Carnegie Mellon develops wee QWERTY texting technology for impossibly tiny devices

Zooming technique enlarges text type for smartwatches, ultra-small computers

Carnegie Mellon
If smartwatches and other ultra-small devices are to become the text generators of the future, their diminutive keyboards are going to have to be way more useful for, um, big fingered typists.

Carnegie Mellon researchers may have the answer to that problem.   Called ZoomBoard, the text entry technique is based on the iconic QWERTY keyboard layout.

[IN THE NEWS: No humor zone: 33 things you should never say to a TSA agent]

"Though the full keyboard is impossibly small on a watch-size display, simply tapping the screen once or twice will enlarge an individual key until it can be comfortably and accurately pressed. Capital letters can be typed by momentarily holding a key. A swipe to the left deletes a character. A swipe to the right types a space. An upward swipe calls up a secondary keyboard of numbers and other symbols.

 "You aren't going to write a novel, but it gets the job done," said Stephen Oney, a Ph.D. student in the Human-Computer Interaction Institute in a statement. "This opens up new possibilities for devices such as smartwatches, which generally lack any means of entering text, as many aren't powerful enough for voice recognition."

On their website, the researchers said: "As the ultimate test, we ran a text entry experiment on a keyboard measuring just 16 x 6mm - smaller than a US penny. Users achieved roughly 10 words per minute, allowing users to enter phone numbers and searches such as "closest pizza" and "directions home" both quickly and quietly."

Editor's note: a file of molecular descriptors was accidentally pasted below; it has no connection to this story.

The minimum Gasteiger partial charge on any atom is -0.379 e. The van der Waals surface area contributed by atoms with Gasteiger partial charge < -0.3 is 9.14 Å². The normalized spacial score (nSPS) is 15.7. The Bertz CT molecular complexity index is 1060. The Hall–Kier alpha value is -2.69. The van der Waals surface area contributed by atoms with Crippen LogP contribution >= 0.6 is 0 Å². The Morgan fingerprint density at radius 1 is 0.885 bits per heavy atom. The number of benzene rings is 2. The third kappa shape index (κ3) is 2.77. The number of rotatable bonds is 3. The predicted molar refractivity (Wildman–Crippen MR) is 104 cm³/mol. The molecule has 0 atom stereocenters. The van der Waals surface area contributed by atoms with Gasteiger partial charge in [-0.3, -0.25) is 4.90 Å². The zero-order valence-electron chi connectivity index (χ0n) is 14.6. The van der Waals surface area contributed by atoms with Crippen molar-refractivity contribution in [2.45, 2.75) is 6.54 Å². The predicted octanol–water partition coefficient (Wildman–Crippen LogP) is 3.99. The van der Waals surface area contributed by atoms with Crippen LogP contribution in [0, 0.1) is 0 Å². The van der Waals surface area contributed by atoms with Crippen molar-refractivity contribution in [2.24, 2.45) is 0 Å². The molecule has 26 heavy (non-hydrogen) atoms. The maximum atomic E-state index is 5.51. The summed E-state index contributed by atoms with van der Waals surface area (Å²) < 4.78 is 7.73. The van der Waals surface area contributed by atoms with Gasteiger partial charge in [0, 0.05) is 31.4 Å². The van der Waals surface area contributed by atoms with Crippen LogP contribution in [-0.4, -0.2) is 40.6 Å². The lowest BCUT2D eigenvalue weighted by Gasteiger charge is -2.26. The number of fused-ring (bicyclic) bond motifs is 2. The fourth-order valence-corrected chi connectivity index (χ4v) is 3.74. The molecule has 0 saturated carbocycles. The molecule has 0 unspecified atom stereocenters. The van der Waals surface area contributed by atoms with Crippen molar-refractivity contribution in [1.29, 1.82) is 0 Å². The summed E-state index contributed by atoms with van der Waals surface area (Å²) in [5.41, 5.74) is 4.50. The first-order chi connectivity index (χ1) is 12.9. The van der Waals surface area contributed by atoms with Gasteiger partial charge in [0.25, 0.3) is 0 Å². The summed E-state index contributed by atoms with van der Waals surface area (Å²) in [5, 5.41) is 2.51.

The researchers will present their technology paper, "ZoomBoard: A Diminutive QWERTY Soft KeyboardUsing Iterative Zooming for Ultra-Small Devices," May 1 at CHI 2013, the Conference on Human Factors in Computing Systems, in Paris.

Follow Michael Cooney on Twitter: nwwlayer8 and on Facebook

Check out these other hot stories:

DARPA wants huge Holy Grail of mobile ad hoc networks

More weirdness at TSA passenger screening: Human skull fragments

Getting junk out of Earth's orbit needs more urgency

IBM robotic coworker will help engineers fix broken systems

FAA on travel delays: Get used to it

An inside look at the fraud blight

Solar electric spacecraft propulsion could get NASA to an asteroid, beyond

NASA, Air Force define cutting-edge next-generation space computer

Can NASA, Air Force, private industry really mitigate asteroid threat?

Editors' Picks
Join the discussion
Be the first to comment on this article. Our Commenting Policies